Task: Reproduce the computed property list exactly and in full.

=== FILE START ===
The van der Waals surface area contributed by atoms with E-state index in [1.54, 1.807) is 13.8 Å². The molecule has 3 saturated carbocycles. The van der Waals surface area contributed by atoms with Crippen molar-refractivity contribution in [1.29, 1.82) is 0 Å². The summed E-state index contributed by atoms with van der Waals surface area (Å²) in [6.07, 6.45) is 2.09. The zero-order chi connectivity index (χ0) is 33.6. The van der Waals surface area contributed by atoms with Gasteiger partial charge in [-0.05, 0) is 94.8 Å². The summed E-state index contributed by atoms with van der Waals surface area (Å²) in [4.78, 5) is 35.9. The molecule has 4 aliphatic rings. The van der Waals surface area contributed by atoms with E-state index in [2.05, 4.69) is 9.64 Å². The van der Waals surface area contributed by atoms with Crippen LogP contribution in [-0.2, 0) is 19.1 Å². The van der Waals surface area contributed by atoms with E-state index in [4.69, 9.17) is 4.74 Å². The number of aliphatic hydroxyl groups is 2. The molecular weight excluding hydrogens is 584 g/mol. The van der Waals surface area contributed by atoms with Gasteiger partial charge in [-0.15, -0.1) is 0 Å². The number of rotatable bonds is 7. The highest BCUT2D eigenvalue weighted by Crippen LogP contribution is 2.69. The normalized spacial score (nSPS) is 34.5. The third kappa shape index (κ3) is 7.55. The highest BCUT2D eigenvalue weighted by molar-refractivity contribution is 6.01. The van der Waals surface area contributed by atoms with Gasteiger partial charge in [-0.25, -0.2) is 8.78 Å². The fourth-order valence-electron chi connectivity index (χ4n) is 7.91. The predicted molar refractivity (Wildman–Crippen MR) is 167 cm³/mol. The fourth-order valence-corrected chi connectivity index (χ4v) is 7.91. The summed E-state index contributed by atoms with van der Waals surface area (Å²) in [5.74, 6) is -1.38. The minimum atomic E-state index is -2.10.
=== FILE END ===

The van der Waals surface area contributed by atoms with E-state index in [1.54, 1.807) is 13.8 Å². The molecule has 3 saturated carbocycles. The van der Waals surface area contributed by atoms with Crippen molar-refractivity contribution in [1.29, 1.82) is 0 Å². The summed E-state index contributed by atoms with van der Waals surface area (Å²) in [6.07, 6.45) is 2.09. The zero-order chi connectivity index (χ0) is 33.6. The van der Waals surface area contributed by atoms with Gasteiger partial charge in [-0.05, 0) is 94.8 Å². The summed E-state index contributed by atoms with van der Waals surface area (Å²) in [4.78, 5) is 35.9. The molecule has 4 aliphatic rings. The van der Waals surface area contributed by atoms with E-state index in [2.05, 4.69) is 9.64 Å². The van der Waals surface area contributed by atoms with Crippen LogP contribution in [-0.2, 0) is 19.1 Å². The van der Waals surface area contributed by atoms with E-state index in [4.69, 9.17) is 4.74 Å². The number of aliphatic hydroxyl groups is 2. The molecular weight excluding hydrogens is 584 g/mol. The van der Waals surface area contributed by atoms with Gasteiger partial charge in [-0.15, -0.1) is 0 Å². The number of rotatable bonds is 7. The highest BCUT2D eigenvalue weighted by Crippen LogP contribution is 2.69. The normalized spacial score (nSPS) is 34.5. The third kappa shape index (κ3) is 7.55. The highest BCUT2D eigenvalue weighted by molar-refractivity contribution is 6.01. The van der Waals surface area contributed by atoms with Gasteiger partial charge in [-0.25, -0.2) is 8.78 Å². The fourth-order valence-electron chi connectivity index (χ4n) is 7.91. The predicted molar refractivity (Wildman–Crippen MR) is 167 cm³/mol. The fourth-order valence-corrected chi connectivity index (χ4v) is 7.91. The summed E-state index contributed by atoms with van der Waals surface area (Å²) in [5.74, 6) is -1.38. The minimum atomic E-state index is -2.10.